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Center of the Sun battles beyond shoegaze label 

Charlotte band's last performance for the foreseeable future will be at Treasure Fest

In the case of Machine Gun — the debut LP from Charlotte's Center of the Sun — the title of the opener is far more telling than the song's sound. Guitars chime from far off, blurred by reverb and delay as similarly shrouded female coos offer a tender invitation. It's shoegaze at its most delicate — fuzz forming gauzy sheets and avoiding the heavy tones that typically lull listeners into staring at their boots. Dubbed "We Are All Going to Die," the non-lyrical intro doesn't match its title. It's the only song on the richly melancholic release that doesn't resound with a leaden sense of darkness, one that rivals any metal outfit or noise-rock band working today.

The opening title works as both a slogan and a warning, a frank acknowledgement from a group that already knows exactly what it wants to be — despite the fact that its first functioning lineup didn't solidify until last fall. But, as these things go, the momentum gained from the band's impressive debut will be short-lived. The band's Friday appearance at Snug Harbor as part of this weekend's Treasure Fest will be its last for the foreseeable future, an indefinite hiatus forced by busy schedules with other outfits and an aversion to doing anything half-assed. But for these fast friends, even this setback seems surmountable.

"The thing that I find the most integral to the final product is that so much rapport was already there," explains singer Ally Hoffmann. She and her band mates sit huddled around the webcam on their computer, offering keen insights into their powerful style, one that sits somewhere between metallic muscle (guitarists Rick Contes and Chris Nolen are one half of the blackened hardcore outfit Young and in the Way) and soaring shoegaze.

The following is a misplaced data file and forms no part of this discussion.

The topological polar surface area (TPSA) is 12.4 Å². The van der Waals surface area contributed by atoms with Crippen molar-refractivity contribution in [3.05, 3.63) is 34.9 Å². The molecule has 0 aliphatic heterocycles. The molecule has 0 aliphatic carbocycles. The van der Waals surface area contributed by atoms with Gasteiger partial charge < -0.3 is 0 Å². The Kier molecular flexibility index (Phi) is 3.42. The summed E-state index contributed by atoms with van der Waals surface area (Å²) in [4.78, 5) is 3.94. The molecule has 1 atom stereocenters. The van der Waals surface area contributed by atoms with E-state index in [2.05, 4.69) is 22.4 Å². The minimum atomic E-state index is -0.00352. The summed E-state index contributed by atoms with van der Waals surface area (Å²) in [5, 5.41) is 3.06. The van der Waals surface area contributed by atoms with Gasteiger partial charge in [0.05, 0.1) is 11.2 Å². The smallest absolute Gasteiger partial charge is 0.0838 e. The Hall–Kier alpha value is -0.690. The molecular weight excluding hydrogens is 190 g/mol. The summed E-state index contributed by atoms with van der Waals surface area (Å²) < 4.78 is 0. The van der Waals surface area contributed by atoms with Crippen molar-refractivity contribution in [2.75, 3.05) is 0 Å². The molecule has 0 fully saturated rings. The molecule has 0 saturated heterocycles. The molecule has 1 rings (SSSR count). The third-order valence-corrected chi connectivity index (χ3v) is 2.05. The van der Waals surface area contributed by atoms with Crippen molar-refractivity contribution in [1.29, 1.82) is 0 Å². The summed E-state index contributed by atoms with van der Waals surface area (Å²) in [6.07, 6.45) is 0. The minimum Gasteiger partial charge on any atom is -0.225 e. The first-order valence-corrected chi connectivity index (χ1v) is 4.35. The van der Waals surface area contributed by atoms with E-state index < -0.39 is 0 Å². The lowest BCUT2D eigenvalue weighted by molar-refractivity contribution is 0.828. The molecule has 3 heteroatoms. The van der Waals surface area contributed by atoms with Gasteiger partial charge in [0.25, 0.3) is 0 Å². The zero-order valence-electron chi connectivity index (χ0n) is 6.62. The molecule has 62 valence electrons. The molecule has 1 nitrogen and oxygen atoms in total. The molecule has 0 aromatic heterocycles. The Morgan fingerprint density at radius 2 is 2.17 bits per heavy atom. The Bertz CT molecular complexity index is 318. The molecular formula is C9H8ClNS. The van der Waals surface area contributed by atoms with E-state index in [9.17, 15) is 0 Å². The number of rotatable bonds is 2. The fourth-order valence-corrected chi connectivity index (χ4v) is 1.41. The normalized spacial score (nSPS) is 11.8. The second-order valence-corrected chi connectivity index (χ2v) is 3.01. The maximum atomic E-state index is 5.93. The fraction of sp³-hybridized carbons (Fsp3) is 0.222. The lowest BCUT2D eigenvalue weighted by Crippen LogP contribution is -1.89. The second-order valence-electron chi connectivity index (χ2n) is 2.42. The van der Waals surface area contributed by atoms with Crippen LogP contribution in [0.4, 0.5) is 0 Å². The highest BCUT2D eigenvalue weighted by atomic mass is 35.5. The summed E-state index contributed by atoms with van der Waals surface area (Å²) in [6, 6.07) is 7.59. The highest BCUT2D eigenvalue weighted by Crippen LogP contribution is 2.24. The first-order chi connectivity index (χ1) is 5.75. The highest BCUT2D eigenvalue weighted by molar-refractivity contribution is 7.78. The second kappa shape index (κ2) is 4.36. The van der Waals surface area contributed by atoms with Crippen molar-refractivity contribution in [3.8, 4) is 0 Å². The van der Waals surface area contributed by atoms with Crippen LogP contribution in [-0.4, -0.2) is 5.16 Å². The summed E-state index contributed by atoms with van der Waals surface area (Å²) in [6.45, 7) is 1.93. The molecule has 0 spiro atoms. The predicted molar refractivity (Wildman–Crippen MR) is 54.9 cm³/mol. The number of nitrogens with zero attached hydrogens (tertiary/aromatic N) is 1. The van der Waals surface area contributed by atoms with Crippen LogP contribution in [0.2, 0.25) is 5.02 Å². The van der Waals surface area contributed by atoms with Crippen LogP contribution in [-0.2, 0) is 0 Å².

The band members' answers come interspersed with inside jokes and reminiscences. They twist and mock each other's metaphors, ensuring that no one ever becomes too pretentious. When Hoffman compares her excitement about being at practice to a kid yearning to go outside and play, Nolen notes that they rehearse indoors. She shoots back that they also get to drink.

The players have been friends since they were teenagers, with Contes, Nolen and drummer Benny Gascho having played in projects together for a decade. Center of the Sun may be a new band, but the chemistry isn't.

"There's projects that I've been in where I haven't known my mates very long at all," Hoffman continues. "When we're hanging out and we're writing, so much just comes naturally. We came from a similar background, similar tastes, kind of those right of passage moments in the teenage adolescence all happened at the same place. It's formative."

Recent experiences also show through in Center of the Sun's style. Contes and Nolen sling riffs with a pile-driving intensity forged in Young and in the Way's aggressive fire. The rhythms bulge with sludgy density, recalling the blunt-force dynamics of Contes' old noise-rock outfit, Grids. Before moving back from Texas last September, Hoffmann performed with the electro-pop ensemble Peopleodian. Her graceful belts inhabit this heavier fare with a sprightliness more common in such hook-enthused material.